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The Relation of Psychology to PR

Quantifying public relations

It is well-known that PR practitioners are the ones responsible for establishing or consolidating a brand’s position, creating interest, and offering consultation with the aim to increase demand and interest in a brand. The question is: how can they precisely quantify the impact of public relations?

The main role of public relations is to effectively communicate a client’s message to the mass audience. If a significant amount of coverage is generated, a message will be received, but in order to establish how it influences the behaviour of the masses or if it was received positively, PR professionals must always review the quality of the coverage in question.

Another important fact that people in PR must be in tune with is the credibility of the outlets relaying messages for them and if they are providing exclusive coverage.

A positive impact for a brand on social media, for example, is recognised as a growth in relation to its own social media presence through an increased number of followers and more importantly, engagements.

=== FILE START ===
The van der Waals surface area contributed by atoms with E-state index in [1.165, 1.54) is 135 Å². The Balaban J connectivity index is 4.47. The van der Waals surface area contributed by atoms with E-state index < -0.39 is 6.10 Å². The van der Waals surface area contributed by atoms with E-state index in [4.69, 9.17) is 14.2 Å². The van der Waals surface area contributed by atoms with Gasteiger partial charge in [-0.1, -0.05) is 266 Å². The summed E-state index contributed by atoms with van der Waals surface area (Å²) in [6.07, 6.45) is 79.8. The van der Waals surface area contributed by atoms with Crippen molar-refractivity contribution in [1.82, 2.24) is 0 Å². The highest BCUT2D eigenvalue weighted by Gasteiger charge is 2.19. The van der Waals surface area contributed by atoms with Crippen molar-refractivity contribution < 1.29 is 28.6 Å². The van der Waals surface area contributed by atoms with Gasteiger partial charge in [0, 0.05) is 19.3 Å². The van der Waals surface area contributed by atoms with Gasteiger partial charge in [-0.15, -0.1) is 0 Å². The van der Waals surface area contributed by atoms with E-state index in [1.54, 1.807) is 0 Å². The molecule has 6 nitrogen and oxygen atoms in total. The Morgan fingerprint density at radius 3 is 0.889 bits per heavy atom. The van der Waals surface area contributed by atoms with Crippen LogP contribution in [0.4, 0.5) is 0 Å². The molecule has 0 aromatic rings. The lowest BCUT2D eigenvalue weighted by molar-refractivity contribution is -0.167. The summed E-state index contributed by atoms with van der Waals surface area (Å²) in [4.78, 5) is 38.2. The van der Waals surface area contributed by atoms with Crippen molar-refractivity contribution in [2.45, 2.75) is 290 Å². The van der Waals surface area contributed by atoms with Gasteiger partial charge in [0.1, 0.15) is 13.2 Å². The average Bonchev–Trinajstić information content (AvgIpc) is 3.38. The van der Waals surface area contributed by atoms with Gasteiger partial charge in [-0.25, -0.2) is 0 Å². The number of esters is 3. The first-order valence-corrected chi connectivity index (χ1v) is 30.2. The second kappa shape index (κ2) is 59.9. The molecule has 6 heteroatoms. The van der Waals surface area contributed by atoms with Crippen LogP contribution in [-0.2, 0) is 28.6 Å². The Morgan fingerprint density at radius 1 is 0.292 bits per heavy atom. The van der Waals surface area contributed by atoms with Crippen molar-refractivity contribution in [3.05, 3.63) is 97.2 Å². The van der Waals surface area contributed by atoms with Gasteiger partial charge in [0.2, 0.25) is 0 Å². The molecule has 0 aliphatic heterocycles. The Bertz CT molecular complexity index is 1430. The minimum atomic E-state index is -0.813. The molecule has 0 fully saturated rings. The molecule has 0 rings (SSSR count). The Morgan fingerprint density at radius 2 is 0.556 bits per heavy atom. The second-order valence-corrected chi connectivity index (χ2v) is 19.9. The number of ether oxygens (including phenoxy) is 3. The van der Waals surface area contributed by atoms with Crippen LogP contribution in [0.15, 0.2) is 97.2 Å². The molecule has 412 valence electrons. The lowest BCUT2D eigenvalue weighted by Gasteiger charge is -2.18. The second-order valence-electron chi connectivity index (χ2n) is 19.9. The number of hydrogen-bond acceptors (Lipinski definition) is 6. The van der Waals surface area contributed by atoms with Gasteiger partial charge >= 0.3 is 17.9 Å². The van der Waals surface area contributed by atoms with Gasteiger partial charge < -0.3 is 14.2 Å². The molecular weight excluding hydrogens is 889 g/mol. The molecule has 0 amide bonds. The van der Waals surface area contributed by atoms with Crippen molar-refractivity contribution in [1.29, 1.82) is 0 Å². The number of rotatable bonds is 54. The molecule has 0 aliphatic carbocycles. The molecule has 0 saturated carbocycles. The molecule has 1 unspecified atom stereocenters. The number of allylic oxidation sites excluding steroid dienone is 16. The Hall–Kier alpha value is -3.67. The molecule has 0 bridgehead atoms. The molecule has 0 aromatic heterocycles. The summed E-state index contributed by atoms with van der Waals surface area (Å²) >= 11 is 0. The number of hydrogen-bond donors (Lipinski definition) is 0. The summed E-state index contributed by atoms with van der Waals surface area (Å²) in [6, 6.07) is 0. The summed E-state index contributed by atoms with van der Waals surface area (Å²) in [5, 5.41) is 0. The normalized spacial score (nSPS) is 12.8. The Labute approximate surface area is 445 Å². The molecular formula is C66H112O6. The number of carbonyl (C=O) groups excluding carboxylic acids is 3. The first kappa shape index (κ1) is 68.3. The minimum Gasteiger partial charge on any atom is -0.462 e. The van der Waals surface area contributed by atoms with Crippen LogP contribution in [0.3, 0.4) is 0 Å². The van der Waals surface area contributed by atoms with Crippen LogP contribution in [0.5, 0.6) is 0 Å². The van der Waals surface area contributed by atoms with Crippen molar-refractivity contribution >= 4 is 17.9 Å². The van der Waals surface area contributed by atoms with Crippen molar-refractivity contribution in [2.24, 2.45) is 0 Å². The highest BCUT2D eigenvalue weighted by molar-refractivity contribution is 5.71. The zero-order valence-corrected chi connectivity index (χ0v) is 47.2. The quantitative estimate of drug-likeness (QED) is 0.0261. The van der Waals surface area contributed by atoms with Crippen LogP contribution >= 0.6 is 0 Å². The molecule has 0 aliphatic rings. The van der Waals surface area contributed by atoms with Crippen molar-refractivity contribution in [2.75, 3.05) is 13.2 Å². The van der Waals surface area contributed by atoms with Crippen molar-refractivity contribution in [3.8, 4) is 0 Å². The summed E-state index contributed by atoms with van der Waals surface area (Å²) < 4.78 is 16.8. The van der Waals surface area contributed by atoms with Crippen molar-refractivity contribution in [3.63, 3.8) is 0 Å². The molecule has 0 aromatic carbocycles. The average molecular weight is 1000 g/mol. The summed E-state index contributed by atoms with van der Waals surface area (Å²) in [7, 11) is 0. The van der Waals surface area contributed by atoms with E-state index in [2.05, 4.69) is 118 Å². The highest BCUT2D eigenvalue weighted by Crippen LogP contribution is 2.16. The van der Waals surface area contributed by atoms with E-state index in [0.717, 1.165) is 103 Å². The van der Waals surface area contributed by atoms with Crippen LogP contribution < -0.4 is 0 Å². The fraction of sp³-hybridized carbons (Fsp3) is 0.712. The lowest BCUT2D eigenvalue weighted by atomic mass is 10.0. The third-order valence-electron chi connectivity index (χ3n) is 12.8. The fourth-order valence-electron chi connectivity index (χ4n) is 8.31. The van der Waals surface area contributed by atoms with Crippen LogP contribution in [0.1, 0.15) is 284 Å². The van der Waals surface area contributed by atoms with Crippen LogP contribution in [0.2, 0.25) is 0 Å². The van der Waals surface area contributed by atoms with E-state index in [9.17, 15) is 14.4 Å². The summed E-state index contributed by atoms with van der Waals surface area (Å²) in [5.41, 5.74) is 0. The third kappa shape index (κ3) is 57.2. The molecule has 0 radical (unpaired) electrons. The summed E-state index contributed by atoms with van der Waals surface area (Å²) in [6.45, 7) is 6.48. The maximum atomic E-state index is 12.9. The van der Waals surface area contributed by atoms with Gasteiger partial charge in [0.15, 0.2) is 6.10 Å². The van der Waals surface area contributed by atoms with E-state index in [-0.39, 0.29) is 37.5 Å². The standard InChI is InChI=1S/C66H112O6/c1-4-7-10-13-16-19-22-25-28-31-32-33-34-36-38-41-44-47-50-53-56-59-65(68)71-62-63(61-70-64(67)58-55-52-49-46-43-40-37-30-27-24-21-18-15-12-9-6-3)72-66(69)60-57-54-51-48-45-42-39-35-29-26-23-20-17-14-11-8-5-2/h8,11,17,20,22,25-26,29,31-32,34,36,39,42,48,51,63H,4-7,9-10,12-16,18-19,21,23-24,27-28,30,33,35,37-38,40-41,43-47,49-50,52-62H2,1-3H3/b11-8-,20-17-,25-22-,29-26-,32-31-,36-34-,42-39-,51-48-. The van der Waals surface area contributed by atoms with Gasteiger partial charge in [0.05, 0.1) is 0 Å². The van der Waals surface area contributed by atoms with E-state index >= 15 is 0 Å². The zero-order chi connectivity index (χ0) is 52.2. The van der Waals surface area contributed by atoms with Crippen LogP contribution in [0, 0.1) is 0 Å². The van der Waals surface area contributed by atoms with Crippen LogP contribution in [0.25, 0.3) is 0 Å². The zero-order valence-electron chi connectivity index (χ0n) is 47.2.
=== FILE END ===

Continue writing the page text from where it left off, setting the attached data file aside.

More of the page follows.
Market surveys are also paramount to tracking a campaign’s success by yielding significant results that would validate your efforts. By surveying the market before and after a PR campaign, you can identify which factors had the strongest impact.

A well-tailored, effective PR campaign includes elements of evaluation due to a handful of reasons:

  • Validating PR efforts for achieving clients’ objectives.
  • Future plans – Measurement and evaluation tools help to note down campaign mishaps, in turn preventing the same error from occurring twice.
  • Avoiding misunderstandings. People nowadays receive numerous messages from different organisations and companies. This is directly related to the number of social, traditional, and online media outlets.

When measuring return on investment (ROI), it is important to quantify and measure the impact of PR campaigns. It also highly reflects on a performance in both the present and future.

Furthermore, the psychology of public relations will remain of great importance to a practitioner and now that you see the strong relationship between these two practices that dates back to almost 100 years, I wouldn’t blame you if you were to find yourself interested in a psychology class to boost your PR and communication skills.

 

Omar Medani is Account Executive Intern at Cicero & Bernay Public Relations, an independent PR agency headquartered in Dubai offering new-age public relations consultancy to the UAE and across the MENA region. | www.cbpr.me